It’s always interesting to me how old things become new again. Fashion, art, cassette tapes… Jane Fonda. You can’t go into any wine shop this time of year without seeing end caps full of various rosés- ranging from the delicate salmon colored bottles from Provence or Bordeaux to the relatively obnoxious hot pink jugs that yell white girl rosé!! at you as you walk by. I’m a big fan of the rosés from Provence, and it’s not just because I’m a wine nerd… they’re just generally better, in my opinion. I don’t like my rosés to be any shade darker than a delicately pale bashful pink (anyone else just think of Shelby and her blush and bashful wedding colors? 😉 ) And I really don’t like when I taste strawberries in them. (That’s like my one wine flavor no-no. We all have them.) I prefer to taste honeydew in my rosés and always accept citrus notes. I like my rosés light and crisp, steely and stoney and they should require zero effort to sip and share and food-pair.
I also don’t believe you need to spend a ton of money on a good bottle of rosé. And I’ve collected a few of my favorites for you to try! They’re all linked to be purchased at wine.com, so just pretend it’s National Rosé Day again once you get your shipment.
I definitely prefer Old World vs. New World when it comes to rosé… as generally speaking, you’re gonna get a drier juice vs. anything with a lot of residual sugar, like various California rosés have. But there are definitely some exceptions. So any of the wines below are all in the style I prefer. Some are a bit fruitier than others, but none of them should shock you with shuggah. And as a rule of thumb, you can pair a good, elegant and dry rosé with just about anything, so throw yourself a dinner party and put a few of these bottles (or cans!) on ice, and care not about anything but having fun.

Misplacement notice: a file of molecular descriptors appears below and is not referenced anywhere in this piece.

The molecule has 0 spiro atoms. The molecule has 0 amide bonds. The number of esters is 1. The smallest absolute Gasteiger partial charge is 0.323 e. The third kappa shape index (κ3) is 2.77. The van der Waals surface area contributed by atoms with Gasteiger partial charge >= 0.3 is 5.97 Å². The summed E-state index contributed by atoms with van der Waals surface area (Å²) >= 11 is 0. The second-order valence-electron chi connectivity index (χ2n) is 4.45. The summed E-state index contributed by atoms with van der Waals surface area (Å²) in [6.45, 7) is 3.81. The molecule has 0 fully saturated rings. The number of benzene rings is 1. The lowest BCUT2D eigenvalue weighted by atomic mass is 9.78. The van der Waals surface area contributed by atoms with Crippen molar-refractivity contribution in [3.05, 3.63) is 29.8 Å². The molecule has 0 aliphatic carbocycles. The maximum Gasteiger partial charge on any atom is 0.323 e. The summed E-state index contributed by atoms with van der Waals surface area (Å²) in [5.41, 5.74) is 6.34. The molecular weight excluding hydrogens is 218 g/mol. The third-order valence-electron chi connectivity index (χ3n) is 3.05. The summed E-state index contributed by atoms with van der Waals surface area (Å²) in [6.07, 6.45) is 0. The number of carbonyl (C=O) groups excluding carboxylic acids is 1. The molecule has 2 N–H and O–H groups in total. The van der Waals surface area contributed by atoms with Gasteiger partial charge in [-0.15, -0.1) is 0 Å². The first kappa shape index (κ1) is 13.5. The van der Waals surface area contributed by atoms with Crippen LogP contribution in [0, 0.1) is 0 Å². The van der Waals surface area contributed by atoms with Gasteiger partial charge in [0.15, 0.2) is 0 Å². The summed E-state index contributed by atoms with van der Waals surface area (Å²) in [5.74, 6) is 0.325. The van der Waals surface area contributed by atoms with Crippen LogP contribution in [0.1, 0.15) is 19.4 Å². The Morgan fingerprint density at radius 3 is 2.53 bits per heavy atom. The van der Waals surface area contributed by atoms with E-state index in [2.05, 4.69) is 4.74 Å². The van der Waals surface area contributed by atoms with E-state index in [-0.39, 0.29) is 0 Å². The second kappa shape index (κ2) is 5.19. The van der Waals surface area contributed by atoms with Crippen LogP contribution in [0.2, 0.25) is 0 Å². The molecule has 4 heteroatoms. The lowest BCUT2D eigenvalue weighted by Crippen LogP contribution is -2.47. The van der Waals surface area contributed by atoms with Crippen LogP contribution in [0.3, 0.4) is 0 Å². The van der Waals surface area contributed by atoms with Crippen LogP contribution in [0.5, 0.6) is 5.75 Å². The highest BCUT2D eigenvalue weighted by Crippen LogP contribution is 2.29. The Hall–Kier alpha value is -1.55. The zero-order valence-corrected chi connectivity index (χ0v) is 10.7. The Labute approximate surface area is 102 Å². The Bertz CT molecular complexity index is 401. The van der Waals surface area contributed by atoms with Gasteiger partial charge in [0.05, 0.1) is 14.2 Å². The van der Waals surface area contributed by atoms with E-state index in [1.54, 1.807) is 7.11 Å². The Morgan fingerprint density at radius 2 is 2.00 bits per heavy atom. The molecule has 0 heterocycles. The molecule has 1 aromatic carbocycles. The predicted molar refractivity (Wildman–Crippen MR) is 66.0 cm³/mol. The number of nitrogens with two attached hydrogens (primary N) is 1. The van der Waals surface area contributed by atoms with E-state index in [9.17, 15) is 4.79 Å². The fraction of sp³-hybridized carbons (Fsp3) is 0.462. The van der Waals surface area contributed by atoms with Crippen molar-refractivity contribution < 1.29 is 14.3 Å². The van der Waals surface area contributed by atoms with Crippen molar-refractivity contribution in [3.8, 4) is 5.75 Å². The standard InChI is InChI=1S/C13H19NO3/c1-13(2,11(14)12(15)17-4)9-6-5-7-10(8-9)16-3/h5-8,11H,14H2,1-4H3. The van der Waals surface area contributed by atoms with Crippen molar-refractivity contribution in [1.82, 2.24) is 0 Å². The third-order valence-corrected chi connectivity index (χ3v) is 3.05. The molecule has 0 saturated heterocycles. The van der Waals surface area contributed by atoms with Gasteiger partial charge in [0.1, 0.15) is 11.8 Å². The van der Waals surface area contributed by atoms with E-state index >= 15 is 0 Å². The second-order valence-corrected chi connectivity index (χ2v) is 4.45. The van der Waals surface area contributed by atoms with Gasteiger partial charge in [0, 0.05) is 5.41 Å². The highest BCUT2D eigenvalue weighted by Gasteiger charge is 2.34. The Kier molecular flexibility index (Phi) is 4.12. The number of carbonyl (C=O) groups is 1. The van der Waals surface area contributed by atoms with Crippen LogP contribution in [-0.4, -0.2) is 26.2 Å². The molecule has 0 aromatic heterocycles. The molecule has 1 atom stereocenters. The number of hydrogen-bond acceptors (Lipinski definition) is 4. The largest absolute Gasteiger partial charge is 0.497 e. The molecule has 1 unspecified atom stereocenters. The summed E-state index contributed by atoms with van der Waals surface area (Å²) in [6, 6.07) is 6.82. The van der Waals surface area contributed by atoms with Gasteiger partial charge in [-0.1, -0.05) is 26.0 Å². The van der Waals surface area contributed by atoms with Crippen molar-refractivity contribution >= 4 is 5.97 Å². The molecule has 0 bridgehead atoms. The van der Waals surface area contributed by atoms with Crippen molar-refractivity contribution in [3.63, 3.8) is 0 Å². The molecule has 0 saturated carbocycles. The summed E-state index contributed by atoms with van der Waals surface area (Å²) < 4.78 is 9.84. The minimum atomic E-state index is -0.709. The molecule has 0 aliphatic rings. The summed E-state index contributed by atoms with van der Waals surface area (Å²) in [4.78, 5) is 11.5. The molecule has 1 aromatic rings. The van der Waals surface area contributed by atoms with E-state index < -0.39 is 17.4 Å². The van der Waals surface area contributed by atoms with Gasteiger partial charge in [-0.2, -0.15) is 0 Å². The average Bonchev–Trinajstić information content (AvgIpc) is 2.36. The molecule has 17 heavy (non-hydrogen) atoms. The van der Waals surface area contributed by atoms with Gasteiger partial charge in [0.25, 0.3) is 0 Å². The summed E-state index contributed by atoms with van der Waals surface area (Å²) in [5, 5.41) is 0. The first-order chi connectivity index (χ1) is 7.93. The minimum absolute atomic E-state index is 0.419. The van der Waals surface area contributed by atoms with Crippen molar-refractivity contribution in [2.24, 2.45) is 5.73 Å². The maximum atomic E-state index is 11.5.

- Broadbent Vinho Verde Rosé is one of my favorite party wines this time of year. It’s cheap, it’s pretty, it’s low in alcohol, so nobody’s gonna act a fool at your house AND it’s perfect for day-drinkin’. Win win. Vinho Verde is lightly effervescent, so it’s just incredibly refreshing.
Click the following link to purchase the Broadbent Vinho Verde from wine.com:
Broadbent Vinho Verde Rose – Ros Ros Wine
- The Tuck Beckstoffer Hogwash Rosé is one I struggled with putting on this list because it’s fairly well known and poured now, but it’s just a solid wine at a solid price. So, no shade thrown. They’ve raised the price based on popularity, but it’s still a good buy. It’s a new world wine, coming to you from Cali, but it’s made in the Old World style… so props. Notes of watermelon, cherries… solid.